Reading Notes: Prayer by Karl Barth (part one)

Barth Prayer

I. Introductory Words

“We’ve got to pray/ Just to make it today.” So rapped MC Hammer (see the embedded video). Though the video and song are dated, the basic sentiment behind the song still rings true. Prayer isn’t optional, it is a necessity of life. Though coming from a world that couldn’t be more different than Hammer’s 1980s Oakland, Karl Barth would agree with this sentiment if not the song’s precise content. I offer here my reflections and notes on Barth’s little book on prayer in honor of Hammer and his influence upon me. (One of the first tapes I ever remember getting was the classic Please Hammer Don’t Hurt ‘Em).

This book comes from a series of lectures given by Barth on the Lord’s Prayer. His conversation partners are Luther, Calvin, and the Heidelberg Catechism. Barth characterizes the Reformation not just as a historical, theological, or ecclesiastical event – thought it was all those things and more – but as “an act of continuous prayer” (3). The Reformation was an act of prayer because the Reformers cause – the reform and purification of the Church – was beyond their capacity as human beings – as brilliant and gifted as they were and aided as they were by intellectual, political, and technological circumstances – to accomplish. The cause of the Reformers was so great and the opposition they faced so insurmountable that the only way they were able to persist in the midst of impossible circumstances was through prayer, that is, invoking the help, protection, and courage that comes from God alone.

The centrality of prayer in the Christian life is for Barth also of great ecumenical significance. On the centrality of prayer in the Christian life Calvin, Luther, and Heidelberg are in complete agreement. On the importance of this Barth says: “If believers can pray together, they should also be able to take Communion together” (5). The ecumenical significance of prayer as a first order concern – and not merely a kind of a theologically neutral practice as it is treated in interfaith services – is a rich and largely unexplored territory to my understanding. Those who pray as the people of Jesus Christ, through Jesus Christ, and with Jesus Christ have a further reason to see our parting of ways around the Lord’s Table as a terrible scandal. But that, for the time being, is a digression.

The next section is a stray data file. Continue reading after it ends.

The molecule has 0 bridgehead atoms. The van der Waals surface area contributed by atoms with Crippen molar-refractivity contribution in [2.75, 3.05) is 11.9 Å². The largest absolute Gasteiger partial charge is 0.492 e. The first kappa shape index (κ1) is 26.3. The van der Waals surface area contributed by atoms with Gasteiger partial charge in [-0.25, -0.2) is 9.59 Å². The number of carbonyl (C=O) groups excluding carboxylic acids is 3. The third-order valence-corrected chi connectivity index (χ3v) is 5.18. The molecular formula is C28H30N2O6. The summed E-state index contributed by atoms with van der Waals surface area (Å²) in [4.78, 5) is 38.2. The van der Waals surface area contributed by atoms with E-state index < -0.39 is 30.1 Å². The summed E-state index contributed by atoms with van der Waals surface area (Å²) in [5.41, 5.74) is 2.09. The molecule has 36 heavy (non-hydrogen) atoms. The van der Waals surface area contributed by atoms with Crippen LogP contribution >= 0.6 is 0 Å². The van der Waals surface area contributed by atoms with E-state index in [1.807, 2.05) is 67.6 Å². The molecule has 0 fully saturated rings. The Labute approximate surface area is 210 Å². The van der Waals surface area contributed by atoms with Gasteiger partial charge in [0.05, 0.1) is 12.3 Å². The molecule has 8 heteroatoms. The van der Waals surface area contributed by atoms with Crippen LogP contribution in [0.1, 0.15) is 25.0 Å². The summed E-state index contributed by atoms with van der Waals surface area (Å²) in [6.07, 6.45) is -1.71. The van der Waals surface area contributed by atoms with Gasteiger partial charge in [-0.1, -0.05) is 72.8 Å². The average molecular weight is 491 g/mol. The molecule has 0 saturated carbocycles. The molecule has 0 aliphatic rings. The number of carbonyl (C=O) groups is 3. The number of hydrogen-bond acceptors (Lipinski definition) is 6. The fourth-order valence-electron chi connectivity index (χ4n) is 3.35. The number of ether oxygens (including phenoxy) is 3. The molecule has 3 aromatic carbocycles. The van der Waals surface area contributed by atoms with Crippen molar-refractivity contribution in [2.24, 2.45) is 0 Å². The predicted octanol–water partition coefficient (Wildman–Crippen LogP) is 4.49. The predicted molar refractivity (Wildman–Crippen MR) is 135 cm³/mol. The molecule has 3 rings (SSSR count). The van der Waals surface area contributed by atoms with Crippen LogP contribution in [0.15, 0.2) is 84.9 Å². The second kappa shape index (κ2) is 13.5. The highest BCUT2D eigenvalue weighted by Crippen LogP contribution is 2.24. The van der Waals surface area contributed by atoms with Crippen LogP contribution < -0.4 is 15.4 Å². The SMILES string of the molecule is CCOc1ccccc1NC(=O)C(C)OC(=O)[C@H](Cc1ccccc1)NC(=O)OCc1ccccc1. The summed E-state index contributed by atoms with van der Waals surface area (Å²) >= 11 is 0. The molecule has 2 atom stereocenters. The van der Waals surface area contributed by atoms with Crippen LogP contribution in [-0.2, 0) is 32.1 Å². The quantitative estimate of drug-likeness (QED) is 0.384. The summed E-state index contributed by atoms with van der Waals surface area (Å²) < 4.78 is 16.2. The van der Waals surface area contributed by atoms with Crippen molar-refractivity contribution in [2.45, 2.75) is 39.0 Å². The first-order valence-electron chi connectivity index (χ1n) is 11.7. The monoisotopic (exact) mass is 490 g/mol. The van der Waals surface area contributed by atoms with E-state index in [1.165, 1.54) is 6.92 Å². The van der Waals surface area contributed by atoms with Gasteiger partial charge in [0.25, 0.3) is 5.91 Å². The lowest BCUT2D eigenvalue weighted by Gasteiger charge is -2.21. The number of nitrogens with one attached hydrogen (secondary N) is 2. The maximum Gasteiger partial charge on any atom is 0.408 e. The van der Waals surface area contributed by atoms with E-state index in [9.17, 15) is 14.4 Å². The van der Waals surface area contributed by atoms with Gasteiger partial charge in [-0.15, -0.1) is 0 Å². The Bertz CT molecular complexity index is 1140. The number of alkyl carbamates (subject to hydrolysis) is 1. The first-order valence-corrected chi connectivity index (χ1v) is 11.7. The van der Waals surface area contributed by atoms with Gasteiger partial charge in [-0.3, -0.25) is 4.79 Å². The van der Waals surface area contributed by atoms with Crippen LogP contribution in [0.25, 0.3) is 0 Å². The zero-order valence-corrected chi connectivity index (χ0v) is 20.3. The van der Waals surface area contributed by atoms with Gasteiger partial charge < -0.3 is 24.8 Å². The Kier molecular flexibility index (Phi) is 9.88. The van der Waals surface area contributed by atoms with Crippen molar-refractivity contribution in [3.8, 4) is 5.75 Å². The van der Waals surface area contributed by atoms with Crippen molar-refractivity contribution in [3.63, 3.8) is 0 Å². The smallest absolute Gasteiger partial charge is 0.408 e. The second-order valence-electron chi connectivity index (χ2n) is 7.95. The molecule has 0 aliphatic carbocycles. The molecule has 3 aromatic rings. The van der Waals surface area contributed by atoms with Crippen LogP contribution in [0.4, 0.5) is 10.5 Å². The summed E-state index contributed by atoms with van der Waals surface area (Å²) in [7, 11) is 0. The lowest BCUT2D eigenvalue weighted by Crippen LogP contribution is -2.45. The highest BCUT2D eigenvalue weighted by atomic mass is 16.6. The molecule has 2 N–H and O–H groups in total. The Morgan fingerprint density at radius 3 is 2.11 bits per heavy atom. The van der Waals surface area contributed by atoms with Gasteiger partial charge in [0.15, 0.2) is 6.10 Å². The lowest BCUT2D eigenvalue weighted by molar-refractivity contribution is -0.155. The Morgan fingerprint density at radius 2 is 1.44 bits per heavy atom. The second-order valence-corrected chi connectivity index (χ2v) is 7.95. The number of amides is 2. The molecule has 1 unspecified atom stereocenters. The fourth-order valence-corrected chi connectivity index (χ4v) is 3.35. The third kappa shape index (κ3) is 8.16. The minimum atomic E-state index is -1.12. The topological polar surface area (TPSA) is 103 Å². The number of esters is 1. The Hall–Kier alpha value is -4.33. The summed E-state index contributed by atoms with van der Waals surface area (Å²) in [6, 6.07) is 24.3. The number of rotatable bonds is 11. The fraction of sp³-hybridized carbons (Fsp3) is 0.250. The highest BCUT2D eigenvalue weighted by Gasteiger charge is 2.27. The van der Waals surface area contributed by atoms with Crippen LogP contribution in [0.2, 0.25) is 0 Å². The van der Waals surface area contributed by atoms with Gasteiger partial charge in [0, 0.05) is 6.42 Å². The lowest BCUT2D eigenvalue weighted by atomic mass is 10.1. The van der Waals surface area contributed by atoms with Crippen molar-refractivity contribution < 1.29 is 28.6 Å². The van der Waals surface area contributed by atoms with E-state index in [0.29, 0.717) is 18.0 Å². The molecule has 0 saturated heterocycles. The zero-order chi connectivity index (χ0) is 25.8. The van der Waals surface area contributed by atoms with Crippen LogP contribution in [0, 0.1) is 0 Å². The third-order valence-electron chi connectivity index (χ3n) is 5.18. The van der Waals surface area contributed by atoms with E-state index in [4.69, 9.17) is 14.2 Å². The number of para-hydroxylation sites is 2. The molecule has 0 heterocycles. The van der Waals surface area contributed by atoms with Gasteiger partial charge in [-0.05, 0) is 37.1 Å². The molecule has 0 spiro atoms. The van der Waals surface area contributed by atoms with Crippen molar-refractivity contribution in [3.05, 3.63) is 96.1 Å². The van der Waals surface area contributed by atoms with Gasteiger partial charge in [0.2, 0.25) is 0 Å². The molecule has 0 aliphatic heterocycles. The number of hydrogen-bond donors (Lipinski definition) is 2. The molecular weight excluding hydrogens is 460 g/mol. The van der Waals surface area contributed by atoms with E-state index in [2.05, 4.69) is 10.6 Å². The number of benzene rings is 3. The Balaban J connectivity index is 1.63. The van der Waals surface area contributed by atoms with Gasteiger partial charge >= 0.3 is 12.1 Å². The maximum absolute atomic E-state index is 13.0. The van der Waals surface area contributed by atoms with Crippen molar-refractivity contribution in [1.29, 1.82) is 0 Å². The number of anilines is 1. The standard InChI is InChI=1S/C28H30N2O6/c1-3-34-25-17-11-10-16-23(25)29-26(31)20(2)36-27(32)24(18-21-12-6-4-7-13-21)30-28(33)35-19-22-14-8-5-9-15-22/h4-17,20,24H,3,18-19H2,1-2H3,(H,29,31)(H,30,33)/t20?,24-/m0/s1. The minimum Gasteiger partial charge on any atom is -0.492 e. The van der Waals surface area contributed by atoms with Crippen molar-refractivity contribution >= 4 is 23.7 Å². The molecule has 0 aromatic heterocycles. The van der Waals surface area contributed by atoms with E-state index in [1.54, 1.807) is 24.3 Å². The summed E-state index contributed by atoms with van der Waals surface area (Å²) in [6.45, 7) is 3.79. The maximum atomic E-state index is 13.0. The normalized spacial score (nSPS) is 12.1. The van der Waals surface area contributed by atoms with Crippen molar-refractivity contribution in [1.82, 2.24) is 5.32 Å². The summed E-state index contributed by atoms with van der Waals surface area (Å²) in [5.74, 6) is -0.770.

The Reformers weren’t concerned with the differences between corporate and individual prayer, free or formal prayer, spoken or silent prayer. No, what they were concerned with was that one prayed and prayed from the heart. Such emphasis on the manner in which we pray too often serve as a distraction from the task of prayer itself.

II. What is prayer and why do we pray?

Put simply, Christians pray because we are certain that God listens and responds. Prayer isn’t shouting into the void, it is addressing ourselves and our needs to God who has already revealed Himself as the God answers our prayers in Jesus Christ. The given fact of prayer is that “God answers. God is not deaf but listens; more than that he acts. God does not act in the same way whether we pray or not. Prayer exerts an influence upon God’s action, even upon his existence. This is what the word ‘answer’ means” (13, emphasis added).